We love to escape. Whether it is from our mundane daily jobs, our family responsibilities, the daily chores or even our work out sessions. It’s no wonder then that the latest episode of Prison Break has shattered past records. Escapism refers to the mental diversion by means of entertainment or recreation. For a generation that is poised to entertain itself to death, here is a new device which is targeting the market of Augmented Reality.

In AR, technology the details about the surrounding real world becomes interactive and can be digitally manipulated. Augmented Reality also brings out the components of the digital world into the user’s real world.

Augmented Reality headsets have their fair share of detractors who believe that it’s outright costly, looks weird especially when you try it on and whose utility is rather limited. Mira Prism is promising to cover up these shortfalls and its Augmented Reality headset is priced at $99 for starters. It does not contain any electronics and has a large optical visor that gets converted into a screen once you slide the Mira-operated iPhone into the Prism. The iPhone screen is part of the display. The Objects will appear to float in front of your eyes, in a 3D format.

Tech giants like Apple and Google have set their sights in the Augmented Reality sector as many believe that competent state of the art AR glasses could replace all other screens in the future. Apple’s iPhone Augmented Reality apps started off really successfully last year. The apps use the iPhone’s camera to feed characters into the user’s real world. Apple’s Augmented Reality program ARKit has already made many insights and this could improve users’ Prism experience.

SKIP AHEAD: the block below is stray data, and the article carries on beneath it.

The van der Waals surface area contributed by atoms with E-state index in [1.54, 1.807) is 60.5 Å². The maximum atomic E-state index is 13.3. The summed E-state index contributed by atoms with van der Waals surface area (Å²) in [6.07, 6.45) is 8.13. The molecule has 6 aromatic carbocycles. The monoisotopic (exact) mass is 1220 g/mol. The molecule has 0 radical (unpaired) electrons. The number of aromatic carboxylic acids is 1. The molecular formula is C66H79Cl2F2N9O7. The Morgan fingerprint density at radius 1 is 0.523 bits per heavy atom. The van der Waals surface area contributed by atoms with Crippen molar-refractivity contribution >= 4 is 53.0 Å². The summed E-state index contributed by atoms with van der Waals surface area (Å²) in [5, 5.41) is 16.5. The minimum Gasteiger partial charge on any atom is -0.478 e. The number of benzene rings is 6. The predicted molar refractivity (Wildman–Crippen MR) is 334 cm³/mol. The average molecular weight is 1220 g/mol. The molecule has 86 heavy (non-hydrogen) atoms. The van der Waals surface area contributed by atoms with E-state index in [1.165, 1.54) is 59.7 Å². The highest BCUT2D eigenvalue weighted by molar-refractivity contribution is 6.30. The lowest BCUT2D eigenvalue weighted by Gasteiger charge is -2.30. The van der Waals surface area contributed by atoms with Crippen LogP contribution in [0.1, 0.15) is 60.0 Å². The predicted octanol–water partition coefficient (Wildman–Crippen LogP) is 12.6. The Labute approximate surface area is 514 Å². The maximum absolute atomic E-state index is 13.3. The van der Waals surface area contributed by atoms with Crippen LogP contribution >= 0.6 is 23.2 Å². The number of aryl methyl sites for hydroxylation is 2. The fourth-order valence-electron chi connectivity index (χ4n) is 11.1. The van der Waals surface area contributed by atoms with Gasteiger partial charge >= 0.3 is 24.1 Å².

The market of AR headsets has seen competition between $3000 Microsoft Hololens, $600 Oculus Rift and $799 HTC Vive.  However, Mira Prism could offer users AR services for a much more manageable price. The founders of Mira Ben Taft, Matt Stern and Montana Reed were looking for funding on their prototype which would boost the AR industry. They succeeded in landing a $1.5. Million funding led by Sequoia Capital and Salesforce. And now they have created an accessible AR headset which provides clear and sharp images on the real world.

One of Mira Prism’s innovative features is called the Spectator Mode which allows other people to see what the user is seeing through the headset. It has a feature that allows users to record video or share photos of experiences online. One of the biggest goals is to enable a multiplayer function where several different players could play the same game with the same AR experience.  Even though the majority of the content of Prism is still in build mode, the founders hope that there would be other challenging games, entertainment apps and features that accentuate work capabilities by the time of its planned consumer launch in December.

Mira Prism has shown that AR headsets can be built cheaply. Their biggest concern would be Apple’s own AR program which could build software that would not require glasses for AR experience. Mira’s founders meanwhile have promised to focus on both software and hardware . The glasses could give users another escape into entertainment, albeit with the real world intact.

Jon Buck
Jon Buck
Jon Buck is based in Delhi, India. He enjoys researching, analyzing, and commenting on the cutting edge of the technology world, as well as palak paneer with veg fried rice.

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